Apparently, the secret to getting things done, if you’re me, is to reach your monthly broadband allowance and have your internet slow down to a crawl for a few days. You’ll get so frustrated trying to load websites at dial-up speeds that you’ll actually unplug and do stuff. Offline stuff. It’s amazing. I got a decent amount of stuff done in those 48 hours. Like, a half marathon.
I’m not sure everyone is aware of this but, as it turns out, not training for half marathons (and not running much at all in the lead up to those), means you won’t have a very good time, in both senses of the expression. My time sucked a bit (not my fastest, not my slowest) and I didn’t exactly feel thrilled about running while I was out on that course. In fact, I kind of hated running a little bit during it. Not training certainly contributed to that, but the fact that 4 out of those 21km were on sand didn’t do much for my enjoyment either. Running on sand sucks and this is as politely as I can put it.
It’s no one’s fault but mine, though. The Orewa Beach Half is a really nice little local event, starting and finishing near the surf club on Orewa Beach. The course gives you a little taste of everything, with a loop that starts on the beach and takes you through bush, urban areas, and a park, before finishing on the beach again. There are no bib numbers and no time chips, just a clock near the start and finish line. You time yourself if you want to or you run for the fun of it. The volunteers are all locals and did a wonderful job of keeping everyone smiling along the course. Orewa residents come out for additional support and the whole race has a neat small town kind of amateur feel to it.
I hadn’t been running much in the weeks before Orewa, because I’ve been worried my IT Band issues might come back (this may or may not be the last time I complain about that). My longest run since Coatesville had been 10k and my weekly mileage hadn’t been anything to write home about so I wasn’t expecting miracles in Orewa. I could have enjoyed it more with some training but I think I was also having one of those off days when you’d just rather not run. I only really managed to get into it about 16k in and, soon after, the final stretch on the sand started. Running on sand always takes away my will to live. The best part, if you exclude the cute little girl handing out dinosaur-shaped lollies along the course, came after the finish line, when one of the organisers came up to me with a worried look on her face and asked if I really was over 16 years old. I laughed and told her she’d just made my day. Sweating bucket loads will make you look young, Like, really freaking young apparently.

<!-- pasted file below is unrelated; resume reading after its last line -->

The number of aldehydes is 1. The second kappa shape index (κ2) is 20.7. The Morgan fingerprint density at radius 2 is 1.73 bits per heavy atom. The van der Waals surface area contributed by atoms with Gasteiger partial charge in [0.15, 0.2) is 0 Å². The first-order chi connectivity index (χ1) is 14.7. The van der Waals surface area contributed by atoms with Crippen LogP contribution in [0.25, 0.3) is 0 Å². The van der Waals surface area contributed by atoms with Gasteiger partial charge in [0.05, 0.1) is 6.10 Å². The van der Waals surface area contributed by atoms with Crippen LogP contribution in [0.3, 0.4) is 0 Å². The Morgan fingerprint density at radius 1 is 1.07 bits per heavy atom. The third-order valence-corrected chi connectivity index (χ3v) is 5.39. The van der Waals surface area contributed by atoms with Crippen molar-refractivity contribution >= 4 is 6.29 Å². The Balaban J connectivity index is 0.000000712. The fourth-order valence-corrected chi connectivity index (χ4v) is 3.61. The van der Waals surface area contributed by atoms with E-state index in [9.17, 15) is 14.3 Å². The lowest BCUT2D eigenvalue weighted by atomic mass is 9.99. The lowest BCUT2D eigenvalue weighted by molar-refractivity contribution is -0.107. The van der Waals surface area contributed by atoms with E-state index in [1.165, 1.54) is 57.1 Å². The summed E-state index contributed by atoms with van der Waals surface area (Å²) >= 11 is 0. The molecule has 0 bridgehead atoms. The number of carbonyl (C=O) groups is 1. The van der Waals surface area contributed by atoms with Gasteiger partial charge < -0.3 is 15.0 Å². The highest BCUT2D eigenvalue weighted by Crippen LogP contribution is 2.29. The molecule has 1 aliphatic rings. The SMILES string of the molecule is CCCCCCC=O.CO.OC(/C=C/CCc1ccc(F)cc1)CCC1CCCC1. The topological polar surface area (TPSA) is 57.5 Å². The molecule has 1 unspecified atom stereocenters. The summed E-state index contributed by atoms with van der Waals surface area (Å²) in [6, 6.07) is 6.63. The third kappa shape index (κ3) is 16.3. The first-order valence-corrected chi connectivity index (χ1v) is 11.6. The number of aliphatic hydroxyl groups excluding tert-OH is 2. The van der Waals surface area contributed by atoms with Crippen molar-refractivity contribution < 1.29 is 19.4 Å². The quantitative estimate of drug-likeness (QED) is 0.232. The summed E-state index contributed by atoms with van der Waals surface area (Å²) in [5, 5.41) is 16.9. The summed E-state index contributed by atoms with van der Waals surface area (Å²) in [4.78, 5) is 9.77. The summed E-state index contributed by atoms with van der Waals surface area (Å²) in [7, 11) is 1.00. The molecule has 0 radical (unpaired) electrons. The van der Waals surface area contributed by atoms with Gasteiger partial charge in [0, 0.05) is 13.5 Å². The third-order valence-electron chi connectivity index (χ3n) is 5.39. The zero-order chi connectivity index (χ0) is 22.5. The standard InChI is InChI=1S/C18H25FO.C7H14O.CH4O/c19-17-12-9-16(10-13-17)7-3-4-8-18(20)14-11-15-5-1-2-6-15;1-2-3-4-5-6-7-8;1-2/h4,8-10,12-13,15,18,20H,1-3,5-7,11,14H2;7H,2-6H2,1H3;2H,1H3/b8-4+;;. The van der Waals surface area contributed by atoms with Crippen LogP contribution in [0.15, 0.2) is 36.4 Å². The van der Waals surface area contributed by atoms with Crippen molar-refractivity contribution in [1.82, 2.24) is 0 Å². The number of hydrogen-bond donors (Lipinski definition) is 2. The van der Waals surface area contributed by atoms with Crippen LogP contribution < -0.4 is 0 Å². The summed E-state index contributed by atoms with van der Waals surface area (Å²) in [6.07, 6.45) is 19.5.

I’m pretty happy to have gotten this one under my belt – I remember entering their 10k event a couple of years ago and jealously looking at the half marathoners, wishing I would one day, maybe, who knows, perhaps, hopefully become one of them.
So let’s look on the bright side: I managed to run another half (which brings this year’s total to 3 half marathons, plus the marathon, so far), my IT Band didn’t complain much, I got another start and finish line by the sea (my favourite), and I learned that if you don’t like running on sand, maybe entering events with “beach” in the name isn’t the thing for you. Or maybe you just need to harden up.
Speaking of hardening up, in sort of related news, I bought weightlifting gloves the other day. Watch out, world, one of these days I’ll start being able to open jars on my own. In all seriousness, I’ve realised the importance of working the entire body if you’re a runner and, one of these days, I’ll graduate from the baby-weights and join the grunting crowd. Maybe. That stuff looks like hard work.